Star-shaped Archipelago Berlin-Brandenburg
Jordi & Keller Architekten / Pellnitz Architektur und Städtebau
Team: M. Eng. Yannick Langer, Dipl.-Ing. Nandor Kovac, Frederic Jordi
Landscape planning: Christina Kautz Landschaftsarchitektur
Other specialist planning: Ludwig Krause (traffic and urban planner)
Sub-area 1: ‘Brandenburg an der Havel’
With the planned construction of the third and fourth railway rings in the metropolitan area, it is conceivable that Brandenburg an der Havel can be densified to accommodate twice its current population. The aim of the urban development plan is to promote closer interconnection between city and nature while considering historical identities. The existing buildings between Neustadt and the railway station are structurally upgraded by closing the blocks. The structures within the blocks are largely preserved. Potential development areas are located southwest of the station and in the west of the old town up to the railway line. In addition, south of the station, along the Jakobsgraben canal, the existing buildings, which have a more open composition, are densified with street-fronting buildings. When viewed from above, the expanded block structure harmonises the urban structure.
Sub-area 2: ‘Westkreuz’
Currently, when various transport systems going in different directions intersect, traffic jams and structural overloads occur, especially at peak times. The AVUS (Automobile Traffic and Practice Road) was the world’s first road created specifically for automobiles and was once an important car-racing circuit. It is redesigned as a boulevard in this concept. The car traffic is redirected underground, and the rail traffic is above ground. The track systems are converted into a green space that connects the nearby Lietzensee Park with Grunewald. The north curve houses a new football stadium, and the urban planning additions adhere to the Charlottenburg block structure. The dominant element is a gate-like situation formed by two highrise buildings with a height of up to 200 metres. A similar ensemble is also to be built at the three other train stations.
Sub-area 3: ‘Berlin-Mitte’
Only a few entries focused on Berlin-Mitte. The centre is roughly based on the historic centre of 1920. Parts of the neighbouring royal city are also enhanced based on the city plan from 1920. The Stralau Vorstadt (Stralau Suburb) is densified along the street with large residential buildings. The concept supports the idea of strengthening the historic centre with historicist architecture and additional cultural facilities. The existing housing will enter into a ‘coalition’ with the reconstructed city plan. Peter Joseph Lenné’s idea of integrating ‘jewelled water axes’ into the city is revisited. The concept proposes extending the waterway from the Engelbecken in Kreuzberg to Volkspark Friedrichshain via Strausberger Platz. The waterway is to be designed on both sides as a green space with avenues and recreational spaces.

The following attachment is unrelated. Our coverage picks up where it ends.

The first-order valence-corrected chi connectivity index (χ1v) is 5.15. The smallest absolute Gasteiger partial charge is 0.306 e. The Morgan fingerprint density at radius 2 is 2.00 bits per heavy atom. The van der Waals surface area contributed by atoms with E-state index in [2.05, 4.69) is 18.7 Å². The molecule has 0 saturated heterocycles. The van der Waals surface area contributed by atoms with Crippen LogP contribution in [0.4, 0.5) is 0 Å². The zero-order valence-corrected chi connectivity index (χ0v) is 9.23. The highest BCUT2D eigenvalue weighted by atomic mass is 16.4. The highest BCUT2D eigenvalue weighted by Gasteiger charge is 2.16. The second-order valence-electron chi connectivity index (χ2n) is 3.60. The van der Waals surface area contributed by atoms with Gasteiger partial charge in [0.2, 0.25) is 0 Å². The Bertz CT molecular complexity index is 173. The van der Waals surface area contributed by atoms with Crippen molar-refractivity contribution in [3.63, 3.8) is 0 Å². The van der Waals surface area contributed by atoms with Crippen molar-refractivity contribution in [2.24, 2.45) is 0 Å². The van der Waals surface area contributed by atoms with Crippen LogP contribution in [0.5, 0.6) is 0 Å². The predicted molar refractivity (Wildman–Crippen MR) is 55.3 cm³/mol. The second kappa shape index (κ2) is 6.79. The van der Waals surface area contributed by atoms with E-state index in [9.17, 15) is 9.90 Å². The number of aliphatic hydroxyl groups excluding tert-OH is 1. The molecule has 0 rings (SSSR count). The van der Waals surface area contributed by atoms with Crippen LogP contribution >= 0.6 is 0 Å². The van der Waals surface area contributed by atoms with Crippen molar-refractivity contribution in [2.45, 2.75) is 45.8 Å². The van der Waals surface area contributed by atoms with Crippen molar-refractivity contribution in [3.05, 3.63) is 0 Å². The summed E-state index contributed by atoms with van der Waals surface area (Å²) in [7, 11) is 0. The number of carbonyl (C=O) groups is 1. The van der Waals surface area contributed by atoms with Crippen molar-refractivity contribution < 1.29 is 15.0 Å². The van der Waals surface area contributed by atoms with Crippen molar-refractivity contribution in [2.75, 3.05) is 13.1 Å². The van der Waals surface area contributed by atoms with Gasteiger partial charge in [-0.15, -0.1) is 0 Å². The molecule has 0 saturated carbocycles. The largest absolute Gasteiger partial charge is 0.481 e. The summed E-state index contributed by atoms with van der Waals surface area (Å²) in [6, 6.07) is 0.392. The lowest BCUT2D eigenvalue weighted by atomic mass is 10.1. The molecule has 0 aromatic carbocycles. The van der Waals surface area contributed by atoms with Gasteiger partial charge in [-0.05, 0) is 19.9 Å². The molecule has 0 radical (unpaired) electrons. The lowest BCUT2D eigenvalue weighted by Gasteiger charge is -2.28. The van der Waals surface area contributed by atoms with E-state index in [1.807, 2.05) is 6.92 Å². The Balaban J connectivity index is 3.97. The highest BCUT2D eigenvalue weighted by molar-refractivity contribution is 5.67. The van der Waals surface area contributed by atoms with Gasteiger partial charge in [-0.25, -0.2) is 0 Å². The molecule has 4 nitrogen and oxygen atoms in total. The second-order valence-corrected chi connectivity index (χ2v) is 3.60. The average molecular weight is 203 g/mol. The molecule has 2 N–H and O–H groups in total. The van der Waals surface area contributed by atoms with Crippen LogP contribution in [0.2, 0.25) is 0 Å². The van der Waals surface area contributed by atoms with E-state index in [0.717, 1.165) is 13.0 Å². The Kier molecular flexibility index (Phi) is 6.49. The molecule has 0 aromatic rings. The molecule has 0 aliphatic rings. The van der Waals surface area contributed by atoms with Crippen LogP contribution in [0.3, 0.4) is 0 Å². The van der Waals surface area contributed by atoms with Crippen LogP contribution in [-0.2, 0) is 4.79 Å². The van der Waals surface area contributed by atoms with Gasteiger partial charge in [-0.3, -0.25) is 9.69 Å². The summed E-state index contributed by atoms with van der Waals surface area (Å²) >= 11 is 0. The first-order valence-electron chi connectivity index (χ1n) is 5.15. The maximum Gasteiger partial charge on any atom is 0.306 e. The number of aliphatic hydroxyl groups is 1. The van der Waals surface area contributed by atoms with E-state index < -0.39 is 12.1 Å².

Star-shaped Archipelago Berlin-Brandenburg 2070 – Urban Development Concept
Berlin-Brandenburg was formed out of various villages and towns. This development has led to an archipelago of centres, within and beyond Berlin, that are connected by radial axes and circular railway rings. The structure within Berlin’s inner railway ring is characterised by green islands in the dense, urban sea of houses; beyond the ring, it is characterised by settlement islands separated by green and natural spaces. Between the radials of the star-shaped structure of Berlin, the large landscape areas protrude far into the centre of the metropolitan region. The star-shaped archipelago, with its dialectic between nature and development, represents the greatest qualities and potentials of the Berlin-Brandenburg metropolitan region. These need to be strengthened and further developed. New building sites and residential areas should be created largely within this structure based on the conversion, consolidation, and modification of existing settlement areas. The current star-shaped structure of the Berlin-Brandenburg metropolitan region is to be expanded and differentiated with the star-shaped archipelago model proposed here. The concept of the star-shaped settlement – especially in conjunction with its visual representation in the Berlin-Brandenburg regional development plan – evokes a sense of unlimited densification within the star-shaped settlement structure. As such, it does not consider the infiltration of urbanised areas into the surrounding nature. The concept of the star-shaped archipelago, which is based on the concept of Berlin as a ‘green archipelago’ and on ideas from the Greater Berlin Competition of 1910, is to pursue this dialectical interpenetration of city and nature as a new model.